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  • Foundations of Dharmakīrti's Philosophy
  • James Duerlinger
Foundations of Dharmakīrti's Philosophy. By John D. Dunne. Boston: Wisdom Publications, 2004. Pp. xvii + 467. $39.95.

Foundations of Dharmakīrti's Philosophy, a substantial revision of John Dunne's doctoral dissertation, is a well-documented and clearly argued book. It satisfies a longstanding need for students to have recourse to a single comprehensive analytical and history-based account of the basic ideas of the South Asian Buddhist philosopher Dharmakīrti (seventh century C.E.), since it is devoted to explaining them in analytical terms with the help of a critical use of its earliest South Asian commentators, Devendrabuddhi (ca. 675 C.E.) and Ś ākyabuddhi (ca. 700 C.E.). The main body of the book contains four basic chapters, to which an introduction and conclusion are added, along with an appendix of translations. There is a bibliography of the primary sources consulted and secondary sources cited, as well as an excellent index. Since it is impossible, in the brief space of this review, to discuss the details of Dunne's exposition and argument, I will summarize most of the main topics he discusses so that readers relatively new to the subject may appreciate the breadth and depth of this introduction to Dharmakīrti's philosophy.

In the introduction (pp. 1–13) Dunne tells us that the aims of the book are to explain "the content and style of Dharmakīrti's reasoning" and to help develop a scholarly consensus on the interpretation of Dharmakīrti's philosophy by setting out and attempting to resolve the most basic questions about its ontology, logic, and epistemology. The first aim is satisfied in the main body of the book while the second is satisfied not only there but also in its 665 footnotes, many of which are quite lengthy. The first chapter provides a contextual overview of Dharmakīrti's philosophy; the second, third, and fourth chapters include carefully constructed resolutions of the most difficult issues that scholars have raised about it; and the appendix of translations includes translations of texts whose meanings are discussed in the book.

Dunne tells us that the difficulty of explaining Dharmakīrti's philosophy is due not only to its elements being so tightly intertwined that an account of each part presupposes a familiarity with others, but also to the many different ways it can be, and has been, interpreted. It is in an attempt to avoid at least some of these difficulties that he bases his account (1) on Dharmakīrti's Pramāṇavārttikka and on his Svavṛtti, which is an extensive autocommentary on the first chapter of the Pramāṇavārttikka, and (2) on a critical use of the commentaries on the Pramāṇavārttikka by Devendrabuddhi and Śākyabuddhi. He also makes judicious use of contemporary studies of different aspects of Dharmakīrti's philosophy by scholars such as Ernst Steinkellner, [End Page 608] Tom Tillemanns, Richard Dreyfus, Eli Franco, Shō ryū Katsura, Masatoshi Nagatomi, Karl Potter, and Richard Hays. Conspicuously absent, however, are references to contemporary native Indian scholarship.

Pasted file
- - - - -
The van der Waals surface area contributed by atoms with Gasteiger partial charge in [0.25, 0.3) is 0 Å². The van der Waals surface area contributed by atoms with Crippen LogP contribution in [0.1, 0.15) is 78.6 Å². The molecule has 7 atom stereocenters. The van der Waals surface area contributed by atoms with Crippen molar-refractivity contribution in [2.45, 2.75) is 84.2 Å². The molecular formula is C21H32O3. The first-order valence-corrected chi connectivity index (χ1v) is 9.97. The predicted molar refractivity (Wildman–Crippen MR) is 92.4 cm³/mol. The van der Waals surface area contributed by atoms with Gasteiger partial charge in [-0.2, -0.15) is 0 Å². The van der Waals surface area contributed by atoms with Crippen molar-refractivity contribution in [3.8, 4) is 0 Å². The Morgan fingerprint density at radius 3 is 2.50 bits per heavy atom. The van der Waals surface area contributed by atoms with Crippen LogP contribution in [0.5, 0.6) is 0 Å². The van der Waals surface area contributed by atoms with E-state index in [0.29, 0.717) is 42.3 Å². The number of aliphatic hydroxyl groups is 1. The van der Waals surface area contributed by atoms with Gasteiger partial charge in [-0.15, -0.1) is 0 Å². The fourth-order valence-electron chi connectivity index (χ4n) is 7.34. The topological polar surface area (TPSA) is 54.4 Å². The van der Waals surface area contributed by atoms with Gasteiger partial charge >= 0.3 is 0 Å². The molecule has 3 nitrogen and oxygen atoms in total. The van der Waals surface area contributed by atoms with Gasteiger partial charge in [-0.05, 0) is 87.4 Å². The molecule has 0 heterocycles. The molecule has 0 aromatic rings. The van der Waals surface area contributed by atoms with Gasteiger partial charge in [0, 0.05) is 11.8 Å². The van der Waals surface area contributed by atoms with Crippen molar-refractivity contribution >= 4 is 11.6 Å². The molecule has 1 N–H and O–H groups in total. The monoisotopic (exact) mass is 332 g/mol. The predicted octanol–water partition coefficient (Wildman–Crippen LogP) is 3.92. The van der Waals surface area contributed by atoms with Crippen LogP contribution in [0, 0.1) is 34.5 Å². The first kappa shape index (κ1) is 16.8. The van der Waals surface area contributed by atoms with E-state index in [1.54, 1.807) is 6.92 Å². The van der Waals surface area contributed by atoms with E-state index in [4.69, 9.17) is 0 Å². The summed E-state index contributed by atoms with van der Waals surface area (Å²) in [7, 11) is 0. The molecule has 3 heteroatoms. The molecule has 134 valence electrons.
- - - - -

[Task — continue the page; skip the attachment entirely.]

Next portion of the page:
For the sake of readers new to the subject, Dunne has placed introductory material in the first chapter, "Pramāṇa Theory: Dharmakīrti's Conceptual Context" (pp. 15–52). This chapter enables readers to understand Dharmakīrti's dual role as a Buddhist philosopher who presents a critique of realist theories of wholes of spatial and temporal parts, universals, and relations, and as a "Pramāṇa Theorist" who attempts to explain, without this antirealist framework, how perception and inference are trustworthy instruments of knowledge. It is in this chapter that the main differences and similarities between Dharmakīrti's theory of the instruments of knowledge and those of the Naiyāyika Uddyotakara, the Vaiśeṣika Praśastapāda, and the Mimāṃsaka Kumārila are discussed.

In the next chapter, "Dharmakīrti's Method and Ontology" (pp. 53–144), Dunne explains how Dharmakīrti appears to employ incompatible ontologies because he uses a sliding scale of analysis in which more accurate descriptions of what we perceive and think are meant to supersede less accurate ones. The least accurate form of...